Focus Groups

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Focus groups provide the opportunity for participants to debate issues, share experiences and to expand and develop ideas from their own perspectives.  In addition, working in groups of similar types of users will allow participants to form and develop ideas based on their customer requirements and real-world experiences.

They are carried out at the early stages of a project when a concept or proposition is being developed, or in the case of an existing digital asset or service, when a redesign is being considered


The quality of recruitment and the preparation put in to the creation of the discussion guide is important when planning for a focus group.

The first step is selecting the right facilitation aids that will enable to group to provide the insight required. We also need to consider the management of the group, facilitating the discussion, running activities and ensuring the research objectives are met during the 90 minutes. Getting this right requires experience together with proper planning and preparation.

Running the Focus Groups

Within the groups a range of individual tasks and groups exercises can be used to explore opinions and encourage deeper discussions, such as individual thought bubble completion – where participants individually write up their initial thoughts and opinions about an idea or concept before it is discussed amongst the group.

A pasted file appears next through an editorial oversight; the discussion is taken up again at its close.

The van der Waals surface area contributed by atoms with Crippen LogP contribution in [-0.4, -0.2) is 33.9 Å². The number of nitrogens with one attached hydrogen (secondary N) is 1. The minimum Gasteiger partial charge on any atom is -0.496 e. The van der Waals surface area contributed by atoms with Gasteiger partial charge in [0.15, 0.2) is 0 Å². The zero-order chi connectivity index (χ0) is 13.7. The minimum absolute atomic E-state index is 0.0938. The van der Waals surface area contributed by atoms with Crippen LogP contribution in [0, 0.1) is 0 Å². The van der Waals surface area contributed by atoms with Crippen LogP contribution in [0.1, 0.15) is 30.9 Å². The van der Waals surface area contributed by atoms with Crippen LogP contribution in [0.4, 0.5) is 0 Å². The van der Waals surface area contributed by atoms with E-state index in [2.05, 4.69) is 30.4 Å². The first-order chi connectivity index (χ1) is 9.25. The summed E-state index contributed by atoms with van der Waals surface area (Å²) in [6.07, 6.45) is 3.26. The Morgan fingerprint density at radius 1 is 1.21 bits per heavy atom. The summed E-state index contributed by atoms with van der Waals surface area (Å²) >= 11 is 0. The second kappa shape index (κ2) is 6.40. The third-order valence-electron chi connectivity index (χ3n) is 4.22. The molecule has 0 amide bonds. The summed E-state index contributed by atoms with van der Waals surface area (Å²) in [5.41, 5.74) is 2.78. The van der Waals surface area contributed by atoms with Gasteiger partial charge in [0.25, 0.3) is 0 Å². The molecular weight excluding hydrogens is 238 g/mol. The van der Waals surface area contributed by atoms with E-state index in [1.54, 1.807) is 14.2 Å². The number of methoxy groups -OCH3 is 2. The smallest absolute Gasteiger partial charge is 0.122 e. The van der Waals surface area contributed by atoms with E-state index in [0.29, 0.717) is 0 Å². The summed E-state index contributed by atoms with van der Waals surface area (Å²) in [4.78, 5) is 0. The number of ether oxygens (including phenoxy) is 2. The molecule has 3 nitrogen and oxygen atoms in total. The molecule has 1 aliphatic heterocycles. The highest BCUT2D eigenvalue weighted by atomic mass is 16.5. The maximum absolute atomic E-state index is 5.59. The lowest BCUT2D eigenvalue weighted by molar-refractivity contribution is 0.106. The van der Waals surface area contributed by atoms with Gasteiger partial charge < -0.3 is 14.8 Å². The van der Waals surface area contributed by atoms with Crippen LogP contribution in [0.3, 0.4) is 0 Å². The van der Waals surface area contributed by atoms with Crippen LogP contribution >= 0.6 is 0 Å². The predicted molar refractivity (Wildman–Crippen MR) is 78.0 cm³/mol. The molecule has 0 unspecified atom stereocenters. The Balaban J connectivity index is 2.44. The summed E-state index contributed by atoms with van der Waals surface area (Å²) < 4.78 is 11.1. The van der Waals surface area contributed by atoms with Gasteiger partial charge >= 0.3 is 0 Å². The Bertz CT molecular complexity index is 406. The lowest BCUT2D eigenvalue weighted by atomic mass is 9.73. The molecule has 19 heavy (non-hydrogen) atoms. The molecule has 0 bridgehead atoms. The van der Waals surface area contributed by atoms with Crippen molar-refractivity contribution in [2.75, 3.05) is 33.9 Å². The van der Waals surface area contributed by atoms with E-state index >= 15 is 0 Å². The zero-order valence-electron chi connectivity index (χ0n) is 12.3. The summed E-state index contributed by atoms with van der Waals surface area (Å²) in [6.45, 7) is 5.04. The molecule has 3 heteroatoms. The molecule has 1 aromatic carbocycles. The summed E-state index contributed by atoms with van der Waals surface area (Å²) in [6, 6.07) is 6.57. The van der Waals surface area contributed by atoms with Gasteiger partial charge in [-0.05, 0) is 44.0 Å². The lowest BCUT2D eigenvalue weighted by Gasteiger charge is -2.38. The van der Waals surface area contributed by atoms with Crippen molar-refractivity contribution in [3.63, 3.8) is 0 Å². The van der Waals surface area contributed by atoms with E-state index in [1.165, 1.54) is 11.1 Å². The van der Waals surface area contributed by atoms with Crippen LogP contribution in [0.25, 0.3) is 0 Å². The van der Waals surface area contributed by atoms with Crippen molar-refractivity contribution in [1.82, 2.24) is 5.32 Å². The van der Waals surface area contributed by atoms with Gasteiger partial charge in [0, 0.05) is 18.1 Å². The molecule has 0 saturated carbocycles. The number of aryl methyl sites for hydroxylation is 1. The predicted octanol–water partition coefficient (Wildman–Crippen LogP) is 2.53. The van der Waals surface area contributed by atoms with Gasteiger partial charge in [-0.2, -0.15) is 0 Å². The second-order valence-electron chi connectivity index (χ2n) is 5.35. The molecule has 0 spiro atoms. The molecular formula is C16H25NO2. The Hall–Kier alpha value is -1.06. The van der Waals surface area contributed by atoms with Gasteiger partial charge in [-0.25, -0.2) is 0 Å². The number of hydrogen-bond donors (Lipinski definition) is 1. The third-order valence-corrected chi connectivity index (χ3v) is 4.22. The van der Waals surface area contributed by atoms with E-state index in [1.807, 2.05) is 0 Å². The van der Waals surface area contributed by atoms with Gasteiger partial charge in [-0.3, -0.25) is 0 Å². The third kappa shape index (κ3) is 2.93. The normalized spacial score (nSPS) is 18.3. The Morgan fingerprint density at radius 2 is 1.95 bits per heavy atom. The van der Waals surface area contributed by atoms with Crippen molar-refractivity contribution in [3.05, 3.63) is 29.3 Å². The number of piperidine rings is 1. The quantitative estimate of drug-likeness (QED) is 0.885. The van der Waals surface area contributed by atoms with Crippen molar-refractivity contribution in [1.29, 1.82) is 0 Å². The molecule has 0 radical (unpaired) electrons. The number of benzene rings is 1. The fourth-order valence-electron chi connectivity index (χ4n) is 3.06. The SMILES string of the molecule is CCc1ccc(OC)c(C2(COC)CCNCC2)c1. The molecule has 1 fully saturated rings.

In contrast we can carry out a group activity such as card sort where participants are asked to work as groups to sort cards containing a range of features or properties into piles based on certain criteria e.g. individual features sorted by most important factors influencing usage.

Each focus group lasts between 60 and 90 minutes and can involve 2 to 4 or 7 to 8 participants. For concept and proposition work we tend to use small groups of 2 to 4 people because they provide a more intimate setting where we can go into greater depth.


We typically hold focus groups within a viewing facility, with full audio and video recording and so that representatives from the client organisation can view.
This carries a cost and is therefore optional and sometimes, as with a project we ran in New York about a new cosmetics proposition, the client is happy to watch the videos and read the report.

Delivering the Findings

The output from focus groups is always a detailed report containing observations, analysis and recommendations. A huge amount of data is gathered during focus groups and a significant aspect of the project is the consultant’s ability to synthesise this data into meaningful findings. To accompany the report we provide video of the sessions so that the project team can look back on the sessions as the project evolves.


A good example of this is a recent project we ran for Facebook where they were considering adding a new function to their Workplace platform. Working with a number of small groups of 4 participants recruited as pairs, 2 from each organisation, we were able to delve into their contextual needs on considerable detail.

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